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    Enhancing retinal surgery with 27-gauge instrumentation

    Advantages include less hypotony, reduced bleeding with fewer iatrogenic breaks

    Compared with larger instrumentation, 27-gauge instrumentation has several advantages, particularly in complex cases, said Maria H. Berrocal, MD.

    Some common problems during retinal detachment surgery include iatrogenic breaks, perioperative hemorrhage, hypotony, and the need for re-operations, said Dr. Berrocal, director of Berrocal and Associates, San Juan, Puerto Rico.

    Dr. Berrocal cited findings that iatrogenic breaks occur 13% to 35% of the time with 20- and 25-gauge instrumentation in complex pathologies.

    Advantages of 27-gauge include new surgical techniques, blunt dissection, access to tight tissue planes, the ability to shave membranes, peel tissue, reduce traction on the retina, and aspirate with a vitrector. Photos courtesy of Maria H. Berrocal, MDIn contrast, “we’ve seen published cases of reduced intraoperative and sclerotomy-associated breaks with smaller gauges,” Dr. Berrocal said.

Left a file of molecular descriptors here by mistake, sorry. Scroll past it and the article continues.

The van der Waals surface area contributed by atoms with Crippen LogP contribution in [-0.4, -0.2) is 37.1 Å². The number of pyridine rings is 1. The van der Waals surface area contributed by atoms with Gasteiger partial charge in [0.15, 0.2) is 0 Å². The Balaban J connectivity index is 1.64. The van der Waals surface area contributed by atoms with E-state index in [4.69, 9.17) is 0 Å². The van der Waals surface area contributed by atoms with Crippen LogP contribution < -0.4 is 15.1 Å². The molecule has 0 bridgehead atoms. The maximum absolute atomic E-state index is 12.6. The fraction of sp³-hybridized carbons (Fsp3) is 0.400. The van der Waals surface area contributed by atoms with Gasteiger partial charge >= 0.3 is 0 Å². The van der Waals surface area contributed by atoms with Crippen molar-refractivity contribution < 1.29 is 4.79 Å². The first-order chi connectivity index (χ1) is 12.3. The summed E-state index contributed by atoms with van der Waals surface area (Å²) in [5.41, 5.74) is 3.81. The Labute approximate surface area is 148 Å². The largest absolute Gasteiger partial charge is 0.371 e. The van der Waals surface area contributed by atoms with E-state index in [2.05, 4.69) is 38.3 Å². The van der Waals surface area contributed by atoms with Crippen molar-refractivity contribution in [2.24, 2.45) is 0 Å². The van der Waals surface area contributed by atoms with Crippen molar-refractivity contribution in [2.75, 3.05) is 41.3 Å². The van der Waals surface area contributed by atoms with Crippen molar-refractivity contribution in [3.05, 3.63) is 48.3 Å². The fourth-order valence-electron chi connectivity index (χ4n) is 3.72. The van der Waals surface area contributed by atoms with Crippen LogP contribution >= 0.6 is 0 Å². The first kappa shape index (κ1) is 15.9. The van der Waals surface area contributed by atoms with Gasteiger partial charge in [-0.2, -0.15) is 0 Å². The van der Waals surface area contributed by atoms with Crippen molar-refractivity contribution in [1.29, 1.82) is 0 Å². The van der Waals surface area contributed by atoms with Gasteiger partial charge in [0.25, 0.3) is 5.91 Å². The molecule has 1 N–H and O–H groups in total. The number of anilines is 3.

In one published series, no iatrogenic breaks or sclerotomy-associated tears were seen with 27-gauge usage.

    Hypotony can occur in zero to 32% of patients at day 1 with use of 23-gauge instrumentation, Dr. Berrocal said. Up to 70% of eyes can have subclinical choroidal detachment.1

    With postoperative hemorrhage, a main problem of vitrectomy, the incidence is 5% to 80%, with one-third of eyes requiring an intervention or re-operation.

    However, a new study found an incidence of only zero to 5% with 27-gauge usage, she said.2


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